One of the main goals of the Dodd-Frank act is to have banks subjected to a number of regulations along with the possibility of being broken up if any of them are determined to be “too big to fail.” To do that, the act created the Financial Stability Oversight Committee (FSOC). It looks out for risks that affect the entire financial industry.
The Council is chaired by the Treasury Secretary, and has nine members including the Federal Reserve, the Securities and Exchange Commission and the new Consumer Financial Protection Bureau or CFPA. It also oversees non-bank financial firms like hedge funds .
One of the key provisions of the Dodd-Frank Act is called the “Volcker Rule”. The Volcker Rule prohibits banks from owning, investing, or sponsoring hedge funds, private equity funds, or any proprietary trading operations for their own profit. To help banks figure out which funds are for their profits and which funds are for customers, the Fed has given banks two years to divest their own funds in get in line with the rule before it’s enforced. Banks are however; permitted to keep any funds that are less than three percent of revenue. The Volcker Rule does allow some trading when it’s necessary for the bank to run its business. For example, banks can engage in currency trading to offset their own holdings in a foreign currency.
How Are We Doing Today?
The United States’ biggest banks (i.e. the ones that were “too big to fail” during the financial meltdown they helped to cause) have grown even larger since the crisis which has caused the Wall Street reforms of the Dodd-Frank Act, critics argue, clearly aren’t working. Assets at the seven biggest banks like Bank of America, Citibank, and JP Morgan Chase (which all have assets over $500 billion), have grown about 3% from the second quarter of 2010 when Dodd-Frank passed to the end of 2012, according to data from strategy firm Hamilton Place Strategies (HPS).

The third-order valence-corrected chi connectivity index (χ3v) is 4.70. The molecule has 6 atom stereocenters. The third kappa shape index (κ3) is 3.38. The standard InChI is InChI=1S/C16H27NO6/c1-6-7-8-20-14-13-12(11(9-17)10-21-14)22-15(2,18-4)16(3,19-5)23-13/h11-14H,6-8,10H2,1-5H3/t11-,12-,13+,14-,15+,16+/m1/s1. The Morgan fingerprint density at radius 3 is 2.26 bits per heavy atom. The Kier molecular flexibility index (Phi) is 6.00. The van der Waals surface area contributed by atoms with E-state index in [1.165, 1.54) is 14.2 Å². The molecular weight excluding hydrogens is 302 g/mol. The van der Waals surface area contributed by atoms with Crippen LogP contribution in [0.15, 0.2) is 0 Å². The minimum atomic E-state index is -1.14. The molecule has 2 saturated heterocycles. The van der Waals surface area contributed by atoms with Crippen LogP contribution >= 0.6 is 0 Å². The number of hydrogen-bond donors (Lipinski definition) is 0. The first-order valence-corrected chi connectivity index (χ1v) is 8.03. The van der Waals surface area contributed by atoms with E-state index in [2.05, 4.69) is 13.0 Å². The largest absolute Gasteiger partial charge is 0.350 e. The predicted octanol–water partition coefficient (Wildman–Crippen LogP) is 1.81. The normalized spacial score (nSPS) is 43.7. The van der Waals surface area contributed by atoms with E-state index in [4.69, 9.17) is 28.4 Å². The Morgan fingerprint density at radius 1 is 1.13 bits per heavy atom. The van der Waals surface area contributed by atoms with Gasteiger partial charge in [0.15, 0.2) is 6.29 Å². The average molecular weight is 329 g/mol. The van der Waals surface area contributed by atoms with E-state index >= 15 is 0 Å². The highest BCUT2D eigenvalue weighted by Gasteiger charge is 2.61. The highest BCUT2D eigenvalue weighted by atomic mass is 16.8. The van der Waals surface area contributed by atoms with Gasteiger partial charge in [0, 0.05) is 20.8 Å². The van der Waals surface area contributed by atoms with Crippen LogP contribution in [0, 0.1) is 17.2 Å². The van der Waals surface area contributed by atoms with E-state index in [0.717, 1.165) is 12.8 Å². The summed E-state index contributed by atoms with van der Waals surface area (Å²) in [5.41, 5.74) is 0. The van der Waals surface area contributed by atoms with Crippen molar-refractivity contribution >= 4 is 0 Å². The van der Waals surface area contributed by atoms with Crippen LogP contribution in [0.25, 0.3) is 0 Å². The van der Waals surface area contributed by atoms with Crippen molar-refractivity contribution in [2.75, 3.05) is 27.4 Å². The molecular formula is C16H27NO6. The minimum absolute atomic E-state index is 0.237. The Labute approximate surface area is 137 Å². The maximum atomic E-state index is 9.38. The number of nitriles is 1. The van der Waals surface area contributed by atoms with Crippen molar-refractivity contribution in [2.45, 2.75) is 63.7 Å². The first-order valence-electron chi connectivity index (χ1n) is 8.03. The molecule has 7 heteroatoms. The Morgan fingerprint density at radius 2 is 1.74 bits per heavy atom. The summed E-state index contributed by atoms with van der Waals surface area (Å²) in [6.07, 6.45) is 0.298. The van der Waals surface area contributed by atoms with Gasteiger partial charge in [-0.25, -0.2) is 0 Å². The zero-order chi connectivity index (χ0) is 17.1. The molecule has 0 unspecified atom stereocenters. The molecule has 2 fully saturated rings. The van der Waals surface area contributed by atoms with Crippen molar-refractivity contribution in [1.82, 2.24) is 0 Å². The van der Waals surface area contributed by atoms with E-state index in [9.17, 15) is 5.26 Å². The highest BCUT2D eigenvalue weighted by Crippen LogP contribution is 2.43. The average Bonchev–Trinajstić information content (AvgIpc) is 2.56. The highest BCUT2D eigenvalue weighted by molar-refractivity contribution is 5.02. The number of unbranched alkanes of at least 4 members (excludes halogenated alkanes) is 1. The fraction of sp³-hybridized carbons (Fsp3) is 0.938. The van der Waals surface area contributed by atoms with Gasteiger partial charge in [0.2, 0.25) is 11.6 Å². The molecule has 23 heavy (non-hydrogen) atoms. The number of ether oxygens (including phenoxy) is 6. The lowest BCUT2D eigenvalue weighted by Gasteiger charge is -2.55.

Although the big banks have gotten bigger since the enactment of the Dodd-Frank Act, the financial services community has become significantly more diversified as a result of the new legislation. The medium-large banks with $100-$500 billion under management (i.e. companies like Ally Financial, TD Bank, and PNC Financial Services Group) have grown by 70%. They’ve also increased their market share from 13% to 19% at the expense of their bigger competitors. Banks with $1 to $100 billion in assets also saw significant gains.
While no one can be sure what the future holds, it certainly appears that the Dodd-Frank Act has had some diversification impact on the banking sector.